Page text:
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Beauty and the Beast is the live action version of the Academy Award-nominated animated feature film, directed by Bill Condon, and starring Emma Watson, Dan Stevens, and Luke Evans.
Beauty and the Beast follows Belle (Emma Watson), a bright and beautiful young woman who has been taken prisoner by a hideous beast (Dan Stevens – Downton Abbey, Legion) in his enchanted castle. During her stay, Belle befriends the staff who happens to be inanimate objects, and soon finds out beneath the beast’s hideous exterior, lies the heart of a kind and gentle prince.
Beauty and the Beast is not only a great story due to its leads, it also has unforgettable supporting characters, including Ewan McGregor as the candlestick general Lumiere, Kevin Kline as Belle’s equally headstrong father Maurice, Josh Gad as the love-struck sidekick LeFou, and a standout Luke Evans as one of the greatest villains of all time, Gaston.
There is not much of a difference between this film and the 1991 animated film. It’s pretty close to a shot by shot remake. There are some questions that were left unanswered in the original, that were answered here such as exactly what happened to Belle’s mother, and a more humorously defined relationship between LeFou and Gaston, but it was worked in well here. If those two topics, in particular, were left alone, it would have given the film plot holes.
Gaston has a lot more screen time and Luke Evans makes the most of it every time he’s on camera. The writers knew exactly how much of an audience favorite Gaston is, so they fleshed out his character and made sense of exactly why he is so evil. He’s not just a boorish jerk, but also a war veteran, who seems to feel very much at home in that role. His pursuit of Belle is not only because of her beauty but also because of the fact that she keeps resisting him and makes him work for her. The other women make it too easy. Here, it works and makes him more entertaining.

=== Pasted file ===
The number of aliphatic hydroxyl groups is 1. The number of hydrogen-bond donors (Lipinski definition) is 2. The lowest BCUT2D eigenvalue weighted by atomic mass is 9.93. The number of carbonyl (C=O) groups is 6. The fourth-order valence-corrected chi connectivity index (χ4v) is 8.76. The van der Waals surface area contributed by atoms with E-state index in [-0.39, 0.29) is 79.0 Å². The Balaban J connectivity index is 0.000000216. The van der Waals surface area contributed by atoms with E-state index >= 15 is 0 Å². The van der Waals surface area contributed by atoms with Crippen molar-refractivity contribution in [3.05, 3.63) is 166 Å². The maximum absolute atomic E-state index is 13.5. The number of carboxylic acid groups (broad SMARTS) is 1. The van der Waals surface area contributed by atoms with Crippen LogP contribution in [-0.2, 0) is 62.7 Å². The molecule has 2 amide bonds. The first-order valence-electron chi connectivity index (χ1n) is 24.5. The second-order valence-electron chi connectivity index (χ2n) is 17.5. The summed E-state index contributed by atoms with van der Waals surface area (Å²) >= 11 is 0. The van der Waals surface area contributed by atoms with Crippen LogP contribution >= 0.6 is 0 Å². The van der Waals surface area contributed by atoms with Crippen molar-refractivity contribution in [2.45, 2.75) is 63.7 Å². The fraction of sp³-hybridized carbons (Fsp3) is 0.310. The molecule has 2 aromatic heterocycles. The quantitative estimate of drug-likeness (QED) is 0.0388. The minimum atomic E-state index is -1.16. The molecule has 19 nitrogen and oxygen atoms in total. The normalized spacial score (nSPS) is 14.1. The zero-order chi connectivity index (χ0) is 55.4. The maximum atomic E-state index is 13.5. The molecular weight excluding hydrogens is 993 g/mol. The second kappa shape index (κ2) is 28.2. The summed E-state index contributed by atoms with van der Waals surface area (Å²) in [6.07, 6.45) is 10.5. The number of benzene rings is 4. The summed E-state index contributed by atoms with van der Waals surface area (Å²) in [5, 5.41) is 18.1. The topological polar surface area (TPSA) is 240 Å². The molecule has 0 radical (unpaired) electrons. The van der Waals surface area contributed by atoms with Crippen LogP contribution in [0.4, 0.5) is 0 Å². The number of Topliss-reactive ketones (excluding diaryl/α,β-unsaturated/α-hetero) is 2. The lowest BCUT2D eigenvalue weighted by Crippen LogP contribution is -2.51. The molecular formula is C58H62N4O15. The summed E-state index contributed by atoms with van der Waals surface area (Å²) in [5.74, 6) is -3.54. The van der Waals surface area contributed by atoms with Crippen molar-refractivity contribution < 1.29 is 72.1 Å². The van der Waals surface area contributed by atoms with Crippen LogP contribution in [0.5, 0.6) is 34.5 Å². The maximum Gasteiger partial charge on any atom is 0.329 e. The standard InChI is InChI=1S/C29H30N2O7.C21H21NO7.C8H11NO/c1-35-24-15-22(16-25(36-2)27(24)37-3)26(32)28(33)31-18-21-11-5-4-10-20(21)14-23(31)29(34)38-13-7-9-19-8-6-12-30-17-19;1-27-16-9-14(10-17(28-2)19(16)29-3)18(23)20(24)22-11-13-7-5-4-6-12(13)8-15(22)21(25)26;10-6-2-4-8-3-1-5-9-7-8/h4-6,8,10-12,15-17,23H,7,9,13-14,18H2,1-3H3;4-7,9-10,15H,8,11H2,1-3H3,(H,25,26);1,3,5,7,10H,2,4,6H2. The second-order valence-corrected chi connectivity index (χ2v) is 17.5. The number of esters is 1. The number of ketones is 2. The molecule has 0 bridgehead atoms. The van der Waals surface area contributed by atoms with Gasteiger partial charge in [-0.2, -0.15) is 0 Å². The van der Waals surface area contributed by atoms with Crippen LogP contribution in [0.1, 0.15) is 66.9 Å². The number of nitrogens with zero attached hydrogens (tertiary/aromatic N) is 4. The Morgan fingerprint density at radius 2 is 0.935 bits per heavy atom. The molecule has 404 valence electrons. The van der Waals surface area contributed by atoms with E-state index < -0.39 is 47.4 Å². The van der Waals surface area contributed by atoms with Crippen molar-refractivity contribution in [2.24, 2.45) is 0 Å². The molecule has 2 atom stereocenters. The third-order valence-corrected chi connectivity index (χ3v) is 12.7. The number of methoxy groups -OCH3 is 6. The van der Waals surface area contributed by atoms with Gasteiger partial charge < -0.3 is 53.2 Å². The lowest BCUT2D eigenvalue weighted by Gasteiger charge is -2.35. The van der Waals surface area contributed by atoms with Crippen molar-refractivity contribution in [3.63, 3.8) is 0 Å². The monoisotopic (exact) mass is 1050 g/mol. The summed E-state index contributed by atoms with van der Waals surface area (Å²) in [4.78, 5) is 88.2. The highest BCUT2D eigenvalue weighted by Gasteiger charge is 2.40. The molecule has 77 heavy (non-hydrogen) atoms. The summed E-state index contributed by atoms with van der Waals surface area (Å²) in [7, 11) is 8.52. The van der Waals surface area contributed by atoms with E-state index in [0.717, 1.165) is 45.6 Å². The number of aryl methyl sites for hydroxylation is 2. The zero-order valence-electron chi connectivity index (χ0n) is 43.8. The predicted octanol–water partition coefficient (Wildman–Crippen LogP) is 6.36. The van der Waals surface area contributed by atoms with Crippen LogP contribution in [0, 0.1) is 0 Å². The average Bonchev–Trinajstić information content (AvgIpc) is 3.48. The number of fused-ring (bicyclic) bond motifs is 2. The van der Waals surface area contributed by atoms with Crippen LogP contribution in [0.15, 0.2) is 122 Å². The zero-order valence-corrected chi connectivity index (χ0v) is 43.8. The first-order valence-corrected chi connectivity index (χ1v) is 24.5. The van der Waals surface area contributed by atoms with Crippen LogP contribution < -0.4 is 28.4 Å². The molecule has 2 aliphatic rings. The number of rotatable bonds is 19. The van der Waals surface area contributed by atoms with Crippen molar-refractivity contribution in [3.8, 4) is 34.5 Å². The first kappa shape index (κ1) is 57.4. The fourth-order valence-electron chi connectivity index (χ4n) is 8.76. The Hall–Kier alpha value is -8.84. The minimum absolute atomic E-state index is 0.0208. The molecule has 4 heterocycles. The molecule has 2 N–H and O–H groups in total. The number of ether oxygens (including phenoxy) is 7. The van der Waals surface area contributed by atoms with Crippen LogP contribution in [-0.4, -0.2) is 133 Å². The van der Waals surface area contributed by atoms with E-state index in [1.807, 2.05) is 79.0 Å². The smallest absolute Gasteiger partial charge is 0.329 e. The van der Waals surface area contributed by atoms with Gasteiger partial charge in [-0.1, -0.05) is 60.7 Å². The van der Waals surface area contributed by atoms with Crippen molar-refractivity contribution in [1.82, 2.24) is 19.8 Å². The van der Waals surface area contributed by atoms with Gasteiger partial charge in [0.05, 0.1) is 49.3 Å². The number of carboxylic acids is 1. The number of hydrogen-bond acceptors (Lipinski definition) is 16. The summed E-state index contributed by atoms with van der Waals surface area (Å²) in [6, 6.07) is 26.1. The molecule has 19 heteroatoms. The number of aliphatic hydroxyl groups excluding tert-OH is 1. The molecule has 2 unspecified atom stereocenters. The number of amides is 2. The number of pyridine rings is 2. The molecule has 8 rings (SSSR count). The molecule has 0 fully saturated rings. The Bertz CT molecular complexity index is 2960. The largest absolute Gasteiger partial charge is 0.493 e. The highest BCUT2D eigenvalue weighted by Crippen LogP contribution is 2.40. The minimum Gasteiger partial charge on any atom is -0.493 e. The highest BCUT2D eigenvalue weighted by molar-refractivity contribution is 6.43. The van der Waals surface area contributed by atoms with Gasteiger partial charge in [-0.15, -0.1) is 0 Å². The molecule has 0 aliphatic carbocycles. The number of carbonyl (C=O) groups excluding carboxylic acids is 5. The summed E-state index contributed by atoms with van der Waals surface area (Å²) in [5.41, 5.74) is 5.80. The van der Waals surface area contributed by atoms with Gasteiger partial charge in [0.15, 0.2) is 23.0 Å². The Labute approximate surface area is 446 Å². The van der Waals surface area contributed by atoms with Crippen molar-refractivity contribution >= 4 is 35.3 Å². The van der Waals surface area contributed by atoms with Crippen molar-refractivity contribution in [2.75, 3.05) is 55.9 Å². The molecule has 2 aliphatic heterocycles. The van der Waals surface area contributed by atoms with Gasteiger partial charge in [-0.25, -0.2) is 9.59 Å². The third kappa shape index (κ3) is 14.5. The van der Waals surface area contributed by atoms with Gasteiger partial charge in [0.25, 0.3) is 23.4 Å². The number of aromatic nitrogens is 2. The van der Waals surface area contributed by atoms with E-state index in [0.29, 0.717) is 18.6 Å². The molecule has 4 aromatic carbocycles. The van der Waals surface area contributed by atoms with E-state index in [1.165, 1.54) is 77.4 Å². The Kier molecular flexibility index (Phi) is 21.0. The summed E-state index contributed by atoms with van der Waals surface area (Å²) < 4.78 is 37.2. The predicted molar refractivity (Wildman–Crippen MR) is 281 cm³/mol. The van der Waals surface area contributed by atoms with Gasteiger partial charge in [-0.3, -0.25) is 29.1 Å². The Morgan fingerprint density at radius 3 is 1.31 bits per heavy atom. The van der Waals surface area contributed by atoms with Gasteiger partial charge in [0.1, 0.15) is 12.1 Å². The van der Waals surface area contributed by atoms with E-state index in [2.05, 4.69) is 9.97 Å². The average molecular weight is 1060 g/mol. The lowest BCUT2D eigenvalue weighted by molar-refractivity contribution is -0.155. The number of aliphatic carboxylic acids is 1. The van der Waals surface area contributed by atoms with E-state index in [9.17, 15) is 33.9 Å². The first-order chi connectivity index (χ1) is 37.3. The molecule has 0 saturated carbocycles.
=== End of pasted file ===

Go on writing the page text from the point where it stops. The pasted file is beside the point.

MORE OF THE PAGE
Emma Watson makes a good Belle and Dan Stevens makes a good beast, but their relationship is what the movie to make it excel. Their chemistry is good, but it’s not great. But their chemistry or lack thereof, does not make or break the film. The tone of Beauty and the Beast is so whimsical and hopeful, you are able to forgive flaws that would otherwise take you out of the film. The scenery is so well designed, the music is so perfectly arranged, and the talking objects are so happy and helpful. The citizens of the town are so animated, they speak in even beats and walk abruptly. The dance scenes are so well choreographed and shot. There are no slow parts. The filmmakers did not capture the exact tone of the original, but it is really, really close.
The only nitpick that I have is the musical numbers with the objects in the castle. “Be Our Guest” is one of the most famous musical numbers in a Disney film ever, but here in live action form the magic is kind of lost. The CGI is perfect of course, but there lies the problem. The charm of certain things cannot be replicated, no matter how many technicians you have.
Beauty and the Beast is a really good time. It’s charming, it’s beautiful, and it’s a good job of bringing a timeless story literally to life.